Marketing Your Tennis Programme Part 2 – Email

In Part 1 we talked about building your database and storing the information. Now we’re getting to how to actually use that information. This article is about bulk-emailing your database – not about your day-to-day emails.

The first thing to say about email is that if you are sending out more than a few emails, you need to use a service to send them out – otherwise they won’t get sent. Your standard email provider won’t let you send out hundreds of emails at a time (although you may not know they didn’t get sent). So this leaves you 2 main options:

Use software to manage your programme which includes email

By far the best option if you really want to grow your business. We use software called tennisbiz, but there are several options out there. Any of them should have a good database facility and the ability to email straight from the software using various filters or tags.

Using the example of tennis camps, in about 5 minutes, I can go into the software, apply some filters so that I’m only emailing parents of all 3-14 year olds in our database (the age group for our camps) and email 1500 parents. The email is a template, so I don’t need to write it again – just change a couple of details. There is no doubt that we’ll get a good number of kids signing up just from that email.

Use an email service like Mailchimp

This is harder work and more difficult to target your emails to the right people, but is the best option if you’re not yet using software. Mailchimp is FREE for a list of up to 2000. Click Here to read my article about it.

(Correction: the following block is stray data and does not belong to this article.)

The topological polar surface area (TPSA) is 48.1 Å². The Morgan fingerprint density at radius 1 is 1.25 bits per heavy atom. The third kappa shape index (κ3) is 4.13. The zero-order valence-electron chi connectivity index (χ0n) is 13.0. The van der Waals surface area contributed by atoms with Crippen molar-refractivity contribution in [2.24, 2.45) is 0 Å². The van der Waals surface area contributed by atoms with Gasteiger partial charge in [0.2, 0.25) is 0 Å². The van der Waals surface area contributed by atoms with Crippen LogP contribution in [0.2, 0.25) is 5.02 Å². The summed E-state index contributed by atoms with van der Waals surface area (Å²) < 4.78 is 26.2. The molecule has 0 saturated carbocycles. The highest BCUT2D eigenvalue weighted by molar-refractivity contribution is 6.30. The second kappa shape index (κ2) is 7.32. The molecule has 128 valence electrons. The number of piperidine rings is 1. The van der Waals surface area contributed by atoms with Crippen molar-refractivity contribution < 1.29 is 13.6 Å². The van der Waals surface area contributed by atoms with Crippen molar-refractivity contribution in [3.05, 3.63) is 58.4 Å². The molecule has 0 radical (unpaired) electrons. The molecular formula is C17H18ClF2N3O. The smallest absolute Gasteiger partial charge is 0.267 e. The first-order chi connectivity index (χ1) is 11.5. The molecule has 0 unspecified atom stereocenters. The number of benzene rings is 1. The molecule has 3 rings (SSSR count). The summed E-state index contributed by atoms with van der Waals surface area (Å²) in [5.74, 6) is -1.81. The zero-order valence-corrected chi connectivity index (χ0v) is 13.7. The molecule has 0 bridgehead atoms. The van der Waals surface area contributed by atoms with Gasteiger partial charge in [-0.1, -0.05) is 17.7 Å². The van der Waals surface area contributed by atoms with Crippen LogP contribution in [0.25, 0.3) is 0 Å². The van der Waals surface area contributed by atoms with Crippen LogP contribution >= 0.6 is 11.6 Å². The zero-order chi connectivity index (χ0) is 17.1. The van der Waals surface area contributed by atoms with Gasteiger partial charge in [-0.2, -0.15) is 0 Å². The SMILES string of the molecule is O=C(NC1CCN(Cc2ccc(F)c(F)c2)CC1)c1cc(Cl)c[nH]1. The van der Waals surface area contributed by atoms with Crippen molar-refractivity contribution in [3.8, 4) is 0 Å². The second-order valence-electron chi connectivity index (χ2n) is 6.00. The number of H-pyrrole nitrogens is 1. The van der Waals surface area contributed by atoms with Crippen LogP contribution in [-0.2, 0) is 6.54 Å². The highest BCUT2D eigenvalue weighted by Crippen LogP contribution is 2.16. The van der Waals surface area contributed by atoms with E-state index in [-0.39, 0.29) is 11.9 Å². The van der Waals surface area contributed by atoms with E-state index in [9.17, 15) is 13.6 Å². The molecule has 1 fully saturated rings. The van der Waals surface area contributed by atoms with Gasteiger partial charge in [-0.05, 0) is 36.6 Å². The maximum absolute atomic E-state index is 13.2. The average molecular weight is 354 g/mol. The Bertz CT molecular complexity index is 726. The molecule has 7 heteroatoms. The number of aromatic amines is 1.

There are other paid email services such as Aweber, but if you are going to start spending money, better to spend it on software to manage the programme.

How To Use Email To Market Your Programme

A few years ago, I would have suggested things like a regular newsletter, emails with tips for improving your  tennis, including details of sessions which you want to promote, competitions & surveys.

But with people being so busy and receiving so many emails, I would now say that the above is ideal only for people who are currently in the programme – attending sessions once a week or more. Great, by all means keep in touch with them with a newsletter etc. But for people in the database who are not regular – maybe they only come to tennis camps, or a school session or stopped attending regular lessons –  use email more sparingly, just for things that you really want to promote, like tennis camps or the start of a new term/semester of lessons at the club or occasional one-off events. Otherwise, there is more chance that they will unsubscribe or just not read your emails.

There are some other ways that you might use email to market your programme – for instance, asking schools or other organisations to email something out for you, but I’ll cover these in another article. Here we are really just talking about emailing your database.

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